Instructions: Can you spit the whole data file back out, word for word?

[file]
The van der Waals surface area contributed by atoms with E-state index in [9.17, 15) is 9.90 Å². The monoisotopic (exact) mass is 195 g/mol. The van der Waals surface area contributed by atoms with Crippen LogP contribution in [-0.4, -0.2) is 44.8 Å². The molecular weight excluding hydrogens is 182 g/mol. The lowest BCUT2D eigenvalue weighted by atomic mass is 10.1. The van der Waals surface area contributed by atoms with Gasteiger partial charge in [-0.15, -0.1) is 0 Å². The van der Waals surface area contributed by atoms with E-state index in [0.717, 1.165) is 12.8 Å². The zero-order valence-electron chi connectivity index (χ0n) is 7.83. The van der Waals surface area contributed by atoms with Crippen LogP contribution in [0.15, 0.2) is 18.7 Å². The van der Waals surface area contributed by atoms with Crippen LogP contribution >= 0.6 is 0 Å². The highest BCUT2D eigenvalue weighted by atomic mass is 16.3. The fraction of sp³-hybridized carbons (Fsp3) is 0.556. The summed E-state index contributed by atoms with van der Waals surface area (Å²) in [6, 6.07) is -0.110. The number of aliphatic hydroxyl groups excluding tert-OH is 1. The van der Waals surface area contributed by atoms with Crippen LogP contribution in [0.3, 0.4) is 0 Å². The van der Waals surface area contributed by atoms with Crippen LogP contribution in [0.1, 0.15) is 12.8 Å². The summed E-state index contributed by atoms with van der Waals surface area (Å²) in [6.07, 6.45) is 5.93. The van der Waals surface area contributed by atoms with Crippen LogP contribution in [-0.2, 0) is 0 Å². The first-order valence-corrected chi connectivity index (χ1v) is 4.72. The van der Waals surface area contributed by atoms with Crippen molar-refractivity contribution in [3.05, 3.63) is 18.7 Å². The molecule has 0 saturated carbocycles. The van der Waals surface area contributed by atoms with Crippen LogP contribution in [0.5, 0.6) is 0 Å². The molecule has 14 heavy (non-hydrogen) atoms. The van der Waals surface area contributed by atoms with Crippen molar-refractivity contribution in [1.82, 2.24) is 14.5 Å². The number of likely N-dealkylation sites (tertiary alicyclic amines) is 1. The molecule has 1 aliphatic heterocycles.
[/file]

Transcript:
The van der Waals surface area contributed by atoms with E-state index in [9.17, 15) is 9.90 Å². The monoisotopic (exact) mass is 195 g/mol. The van der Waals surface area contributed by atoms with Crippen LogP contribution in [-0.4, -0.2) is 44.8 Å². The molecular weight excluding hydrogens is 182 g/mol. The lowest BCUT2D eigenvalue weighted by atomic mass is 10.1. The van der Waals surface area contributed by atoms with Gasteiger partial charge in [-0.15, -0.1) is 0 Å². The van der Waals surface area contributed by atoms with E-state index in [0.717, 1.165) is 12.8 Å². The zero-order valence-electron chi connectivity index (χ0n) is 7.83. The van der Waals surface area contributed by atoms with Crippen LogP contribution in [0.15, 0.2) is 18.7 Å². The van der Waals surface area contributed by atoms with Crippen LogP contribution >= 0.6 is 0 Å². The highest BCUT2D eigenvalue weighted by atomic mass is 16.3. The fraction of sp³-hybridized carbons (Fsp3) is 0.556. The summed E-state index contributed by atoms with van der Waals surface area (Å²) in [6, 6.07) is -0.110. The number of aliphatic hydroxyl groups excluding tert-OH is 1. The van der Waals surface area contributed by atoms with Crippen LogP contribution in [0.3, 0.4) is 0 Å². The van der Waals surface area contributed by atoms with Crippen LogP contribution in [0.1, 0.15) is 12.8 Å². The summed E-state index contributed by atoms with van der Waals surface area (Å²) in [6.07, 6.45) is 5.93. The van der Waals surface area contributed by atoms with Crippen LogP contribution in [-0.2, 0) is 0 Å². The first-order valence-corrected chi connectivity index (χ1v) is 4.72. The van der Waals surface area contributed by atoms with Crippen molar-refractivity contribution in [3.05, 3.63) is 18.7 Å². The molecule has 0 saturated carbocycles. The van der Waals surface area contributed by atoms with Crippen LogP contribution in [0.5, 0.6) is 0 Å². The molecule has 14 heavy (non-hydrogen) atoms. The van der Waals surface area contributed by atoms with Crippen molar-refractivity contribution in [1.82, 2.24) is 14.5 Å². The number of likely N-dealkylation sites (tertiary alicyclic amines) is 1. The molecule has 1 aliphatic heterocycles.